Three years ago my family traveled in Europe. We only spent two nights in Barcelona but wished we spent more time there. My sons were 6 and 10 then. We stayed in the Eixample district. I wouldn't recommend it; it was quiet and safe but a bit out of the way. I would stay closer to Las Ramblas. We spent a lot of time on Las Ramblas watching the living statues. They were enjoyable to the kids and adults. They loved the huge market La Boqueria, especially for the candy and ice cream. I could have spent hours there. We went to the Picasso museum figuring the kids know Picasso's work. The museum highlights his sketches and work before his cubist period. It did not have anything they recognized and we left very quickly. (I studied art and would have liked it on my own from an historical perspective). We should have gone to the Miro museum. They would have loved that I think. We spent a day in Parc Guell where all the Gaudi buildings and sculptures are. WE all loved that. We also saw the Magic Fountain show. It is not to be missed and it's free. We also made sure to see the Sagrada Familia Church, the one that looks like a sand castle.
We then left Barcelona, took a train across the border into France. There we picked up a car and drove to this little town called Alet-les-Bains. We rented a 15th century gite inside a walled village. To me this was the best of all worlds. You could relax, see castles including Carcasonne, a dinosaur excavation site, river-raft, swim in a spring-fed public pool, bicycle, do a ropes-course and eat. My boys loved getting up in the morning and walking a block to buy morning pastries on their own. They were perfectly safe and could wander the town on their own. We timed it so we were there for their annual fete. What a treat. The gite is owned by an English woman named Chloe who couldn't have been nicer or warmer. The whole town was that way. The web-site for the town is http://www.freewebs.com/alet-les-bains/ and for the gite http://www.freewebs.com/alet-les-bains/villagegitesleeps5.htm I have books on Spain and southern France for kids if you would like to borrow them. lindab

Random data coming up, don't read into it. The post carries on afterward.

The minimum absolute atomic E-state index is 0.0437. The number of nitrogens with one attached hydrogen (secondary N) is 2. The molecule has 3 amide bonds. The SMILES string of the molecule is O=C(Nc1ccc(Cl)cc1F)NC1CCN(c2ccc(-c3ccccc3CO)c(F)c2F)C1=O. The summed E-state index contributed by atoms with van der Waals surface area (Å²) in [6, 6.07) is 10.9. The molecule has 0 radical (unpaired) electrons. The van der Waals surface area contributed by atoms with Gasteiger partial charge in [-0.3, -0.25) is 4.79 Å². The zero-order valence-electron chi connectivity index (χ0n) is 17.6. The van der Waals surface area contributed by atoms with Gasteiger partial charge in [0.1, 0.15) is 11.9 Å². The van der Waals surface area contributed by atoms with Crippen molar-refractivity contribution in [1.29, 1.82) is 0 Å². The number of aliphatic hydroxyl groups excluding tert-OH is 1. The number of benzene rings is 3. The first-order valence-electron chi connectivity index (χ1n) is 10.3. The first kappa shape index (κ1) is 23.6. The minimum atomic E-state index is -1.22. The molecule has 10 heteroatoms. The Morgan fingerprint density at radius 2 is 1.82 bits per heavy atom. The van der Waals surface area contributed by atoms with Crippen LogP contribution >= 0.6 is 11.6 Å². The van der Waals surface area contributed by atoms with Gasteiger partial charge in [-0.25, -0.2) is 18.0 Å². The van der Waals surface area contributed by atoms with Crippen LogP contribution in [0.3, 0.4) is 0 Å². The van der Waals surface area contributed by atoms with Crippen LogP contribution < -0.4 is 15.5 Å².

We were in Barcelona for 9 days in March/April this year with our 8 and 13 year olds! We wanted to go to the Pyrenees too, but didn't have enough time. Used way2stay.com and found a fabulous apartment in the Eixample district (on the street Ausias Marc). It's a much calmer, quiter and clean area to stay in than any of the old city. We could walk to El Born, our favorite, and Bari Gottic as well as La Rambla for touristy stuff. Placa de Catalonia has great Bus Tourista rides if you want to give your feet a rest one day. Here were our highlights: 1) Tibidabo Amusment Parc (getting there was half the fun), 2) Parc Guell (bring a picnic), 3) Cremeria Toscana gelato, La Luna and Tapas de Taller restaurants in El Born, Market Santa Catarina (we cooked a lot and it was way less touristy than the Boqueria market), the cafe at the Textile Museum for lunch, and just walking around the old city areas. Barceloneta Beach area was a disappointment. Shopping was a highlight for our 13 year! old daughter. Our 8 year old was just happy to ride the double decker bus and eat gelato. Lots of museums to check out if your children will tolerate them! Have a great trip. Love Barcelona
Hi, this may be a new mom question but I'm traveling to Barcelona with a 9 month old baby in October and I wondered if I should take the carseat w/ the stroller frame or if I should just bring a stroller (this option would be a bit easier). I think we will primarily be using subways and trains but I'm worried about needing to take a cab and not having a carseat with me. Wondering what others have done when traveling overseas. Thanks! Kayoko--
When you are actually in Barcelona, you will never need a cab. The bus/subway/train/funicular system is stellar - we were there for a month last summer and took every single imaginable mode of public transit. You will really want an easy stroller. The only issue will be getting from the airport to the city and back. It's about a 20-30 minute drive. I'm sure there are buses from the airport as well - we just didn't look into it. I'm sorry I'm not really answering your question....but hopefully this gives you a little further information to make an informed decision. Laurie